The human gut microbiota has been the subject of in-depth analysis over the past decade, identifying this community of microorganisms as a new actor in health and (in many) diseases, notably IBD. While the role of the bacterial gut microbiota in IBD has been intensively studied, the gut fungal microbiota (mycobiota) is now also recognized for its role in gut inflammation . Indeed, previous works from our group and D.M. Underhill’s team showed that mice defective for genes involved in innate immunity toward fungi (Dectin-1 and Card9) are more susceptible to intestinal inflammation, highlighting the potential role of fungal receptors in IBD [3, 4]. Since then, many studies have been initiated to decipher the crosstalk between the host and the fungal microbiota through the study of the complex network of fungal receptors and the associated signaling pathways. Among the receptors that detect fungal ligands, C-type lectin receptors (Dectin-1, Dectin-2, Dectin-3 and Mincle) are the most widely studied since they were initially linked to the immune response against fungal infections.
In this work, we studied Dectin-1KO, Dectin-2KO and double Dectin-1KO/Dectin-2KO mice and, in particular, the effects of the knockouts on the susceptibility to gut inflammation. We demonstrated that while Dectin-1KO mice were not impacted and Dectin-2KO mice had a slightly modified course of colitis compared to WT mice, the double Dectin-1KO and Dectin-2KO mice were strongly protected against DSS-induced colitis. Interestingly, we showed that this protection was due to a modified bacterial, rather than fungal, microbiota.
While a large amount of data is available on the impact of Dectin-1 on the gut microbiota and host health, very little is known about the other receptors, especially Dectin-2, for which, to our knowledge, no data are available in the literature. Additionally, interactions have been shown among CLRs: between Dectin and Mincle but also between Dectin receptors. For instance, interactions between Dectin-2 and Dectin-3 have been reported to be involved in the recognition of Candida albicans in vitro . While Dectin-2 and Dectin-3 seem to physically interact at the cell surface to trigger the signaling cascade, Dectin-2 and Dectin-1 either cooperate or have redundant functions for global immune signaling. For instance, Dectin-1 was found to functionally collaborate with Dectin-2 to induce an optimal Th17 response to C. albicans . Furthermore, a recent study showed that stimulation of human monocyte-derived dendritic cells (DCs) or macrophages with human thioredoxin resulted in the production of IL-1β and IL-23, while it did not do so in either Dectin-1- or Dectin-2-deficient DCs, suggesting that both Dectin-1 and Dectin-2 have an effect on the secretion of IL-1β . Apart from the synergistic effect, each dectin receptor can function as a rescue alternative in the absence of the other. Indeed, a recent study showed that in the presence of Dectin-2, Histoplasma capsulatum could induce NLRP3 inflammasome activation and IL-1β production via Dectin-2 but not Dectin-1. However, in the absence of Dectin-2, Dectin-1 induced IL-1β production, although to a lower degree than Dectin-2 . Altogether, these data suggest that following the phenotype of the double mutant would give particularly interesting insight into the global role of these CLRs in the crosstalk between the host and gut microbiota. Thus, we initiated our study by investigating wild-type (WT), Dectin-1KO (D-1KO), Dectin-2KO (D-2KO), and Dectin-1KO/Dectin-2KO (D-1/2KO) mice. To date, only one publication is available on D-1/2KO mice with H. capsulatum infection ; consequently, this study is the first to describe the D-1/2KO mouse phenotype in a model of gut inflammation.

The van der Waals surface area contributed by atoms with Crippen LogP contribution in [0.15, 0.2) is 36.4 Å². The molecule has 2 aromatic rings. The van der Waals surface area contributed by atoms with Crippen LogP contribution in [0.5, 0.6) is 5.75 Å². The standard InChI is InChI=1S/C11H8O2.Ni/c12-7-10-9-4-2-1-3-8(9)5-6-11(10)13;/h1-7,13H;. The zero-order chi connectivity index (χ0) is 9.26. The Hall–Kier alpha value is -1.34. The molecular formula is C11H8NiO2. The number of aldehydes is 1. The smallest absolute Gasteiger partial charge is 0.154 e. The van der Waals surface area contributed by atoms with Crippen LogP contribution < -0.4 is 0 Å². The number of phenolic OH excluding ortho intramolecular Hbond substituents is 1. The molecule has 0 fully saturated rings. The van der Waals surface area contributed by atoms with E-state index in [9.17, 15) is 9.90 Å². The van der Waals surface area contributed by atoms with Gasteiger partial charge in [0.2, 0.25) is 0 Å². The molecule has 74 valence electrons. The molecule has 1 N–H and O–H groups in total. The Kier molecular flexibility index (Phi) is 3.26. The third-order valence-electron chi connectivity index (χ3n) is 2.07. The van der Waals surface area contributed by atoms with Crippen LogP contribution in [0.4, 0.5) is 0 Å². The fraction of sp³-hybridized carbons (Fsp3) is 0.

Strikingly, D-1/2KO mice were robustly and significantly protected against gut inflammation in this colitis model. Markers related to the gut microbiota also highlighted evident changes in D-1/2KO mice. First, unsurprisingly, the abundance of fungi was higher in D-1/2KO mice, and as both Dectin-1 and Dectin-2 are receptors for fungi, the regulation of the fungal load was less stringent in their absence. We also confirmed the lower immune response of D-1/2KO immune cells interacting with beta-glucan and mannan in an in vitro assay. On the other hand, bacterial abundance quantification showed no clear modification, while the concentration of an AMP (S100a8/9) was significantly decreased, suggesting broader modification of the gut microbiota, i.e., not limited to the fungal population. S100a8/9, the two components of calprotectin, a protein present at very high concentrations in the neutrophil cytoplasm, are also considered good markers of gut inflammation in humans and possibly new diagnostic markers . However, their role in microbiota composition regulation has been recently highlighted in the modulation of the neonatal microbiota, as these proteins are present at high concentrations in maternal milk . Consequently, low secretion of S100a8/9 in D-1/2KO mice could be a sign of low inflammation but could also affect the microbiota itself in a vicious or virtuous cycle.